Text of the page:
Editor: Mr. Fontaine, would you tell us something about your professional experience?
Fontaine: I've been an environmental lawyer since 1990. I graduated from George Washington University School of Law that year and accepted an honors position at the EPA, where I worked in the enforcement program until 1995. Since that time I've been in private practice working on a variety of different environmental law matters, including environmental litigation, cleanup obligations, compliance counseling with respect to environmental regulatory requirements and, most recently, climate change counseling, which involves helping companies position themselves in the rapidly evolving climate change legal regime and address the risks and opportunities presented by climate change.
Editor: Please tell us about Cozen O'Connor's Climate Change Practice Area.
Fontaine: In the early 1990s the EPA adopted a market-based pollution trading program called the Acid Rain Program. This derived from amendments to the Federal Clear Air Act and constituted an economic approach to controlling pollution. It was highly successful and resulted in a major reduction of sulfur dioxide emissions from large coal burning power plants at only 40 percent of the costs originally anticipated. This program was then extended to sources of nitrogen oxides and was also successful. So when climate change emerged as a global environmental problem resulting in the Kyoto Protocol, I began to think that climate change was the next revolution in environmental law and that there would be great opportunities to work on issues that help both business and the planet. I started speaking and writing on climate change. Last year the firm decided to form a practice group which combined lawyers from various disciplines across the firm to address any aspect of climate change impacting business. My partner Bill Stewart is the other co-chair.
Editor: What are the biggest risks, including potential hotbeds of litigation, facing companies as the effects of climate change become more severe?
Fontaine: We are already seeing the emergence of litigation brought by parties that have been injured by the rapidly changing climate. Hurricane Katrina is a good example. Litigation was recently filed by an Alaskan indigenous population against various utilities that are large carbon dioxide emitters. I think we are going to see litigation against specific companies that fail to account for the risks posed by the changing climate, and we cite several in a white paper recently published by the firm, The Business of Global Warming: Managing The Risks And Opportunities Of Climate Change. We think we are going to see increasing efforts to use the courts as a tool to compensate victims of climate change - resulting from rising seas, enhanced drought conditions, and so on - and those companies that face exposure in this area are going to have to get a good handle on their carbon footprint and begin to determine what they can do to reduce carbon emissions.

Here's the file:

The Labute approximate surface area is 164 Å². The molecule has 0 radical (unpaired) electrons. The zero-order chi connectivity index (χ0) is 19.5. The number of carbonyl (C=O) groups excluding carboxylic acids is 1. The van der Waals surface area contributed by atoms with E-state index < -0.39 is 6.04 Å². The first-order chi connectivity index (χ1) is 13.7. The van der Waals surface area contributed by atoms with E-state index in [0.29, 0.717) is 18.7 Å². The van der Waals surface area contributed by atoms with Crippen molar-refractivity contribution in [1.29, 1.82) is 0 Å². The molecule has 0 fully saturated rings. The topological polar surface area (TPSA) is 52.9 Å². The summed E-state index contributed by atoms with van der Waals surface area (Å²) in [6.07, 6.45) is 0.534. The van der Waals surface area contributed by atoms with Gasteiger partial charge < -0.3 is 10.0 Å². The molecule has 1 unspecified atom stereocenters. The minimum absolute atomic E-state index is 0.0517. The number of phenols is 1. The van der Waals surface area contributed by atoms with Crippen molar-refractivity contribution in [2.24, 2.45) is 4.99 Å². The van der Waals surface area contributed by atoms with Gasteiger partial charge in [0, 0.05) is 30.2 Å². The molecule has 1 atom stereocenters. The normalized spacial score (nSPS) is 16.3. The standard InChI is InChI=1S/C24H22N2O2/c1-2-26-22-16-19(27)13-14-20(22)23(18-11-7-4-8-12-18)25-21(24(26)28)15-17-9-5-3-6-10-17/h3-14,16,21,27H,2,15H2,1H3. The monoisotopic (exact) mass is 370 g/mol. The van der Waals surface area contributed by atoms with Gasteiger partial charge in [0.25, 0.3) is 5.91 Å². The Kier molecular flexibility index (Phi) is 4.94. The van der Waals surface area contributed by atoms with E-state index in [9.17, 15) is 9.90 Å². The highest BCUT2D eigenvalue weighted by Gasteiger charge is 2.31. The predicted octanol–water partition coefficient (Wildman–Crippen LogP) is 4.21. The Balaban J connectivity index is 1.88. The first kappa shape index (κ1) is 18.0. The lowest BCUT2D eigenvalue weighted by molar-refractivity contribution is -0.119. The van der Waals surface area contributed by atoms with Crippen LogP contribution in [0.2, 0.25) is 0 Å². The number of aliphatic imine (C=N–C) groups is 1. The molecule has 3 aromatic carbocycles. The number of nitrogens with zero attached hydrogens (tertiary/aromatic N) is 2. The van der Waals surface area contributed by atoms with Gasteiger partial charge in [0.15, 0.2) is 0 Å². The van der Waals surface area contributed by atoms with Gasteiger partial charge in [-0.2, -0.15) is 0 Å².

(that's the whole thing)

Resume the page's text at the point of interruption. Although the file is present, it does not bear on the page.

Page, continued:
Editor: How can companies combat such risks? Why is doing an emissions' inventory a critical first step?
Fontaine: Well, knowledge is power. For an organization to have a handle on its carbon dioxide emissions - and other greenhouse gases such as methane - an inventory is a necessary first step. It establishes the company's baseline, from which the initial efforts to reduce those emissions can proceed.
Companies that can decrease their emissions are better served in a variety of ways. First of all, anything that is good for the environment usually gains some excellent publicity for the company. It also serves to encourage others to get on board. Secondly, reducing carbon emissions is usually a way to reduce costs because excessive emissions often reflect inefficient ways of doing business. Telecommuting, videoconferencing and the like come to mind as a response to this type of inefficiency, among many other measures. Finally, a company that understands its carbons emissions status is in a position to develop a corporate policy and a plan to reduce those emissions.
Editor: What approach should organizations take in reducing their emissions?
Fontaine: The approach is as multi-faceted as the problem itself. No single approach works for everyone or in every situation. A switch in fuel sources to less carbon-intensive forms, changing forms of transportation, modifying manufacturing processes, all require careful monitoring on an ongoing basis and are among a myriad of things to be addressed. What is absolutely certain to me is that companies that are early adopters of technologies designed to reduce emissions are going to stand a much better chance of qualifying as early reducers that receive CO2 credits when, inevitably, a mandated regulatory program is put into place. Conversely, those who have not acted are going to be scrambling to comply.
Editor: How can entities document their efforts to qualify as early reducers and be eligible for potential CO2 credits?
Fontaine: Well, the first thing for the company to do is establish its baseline. This is vitally important because the company must have an accurate baseline against which to measure its actions before any such actions are implemented. Next, the company must document the actions it is taking through the use of certified emissions auditors and creditors, entities certified to measure emissions, document reductions and report the results to the world.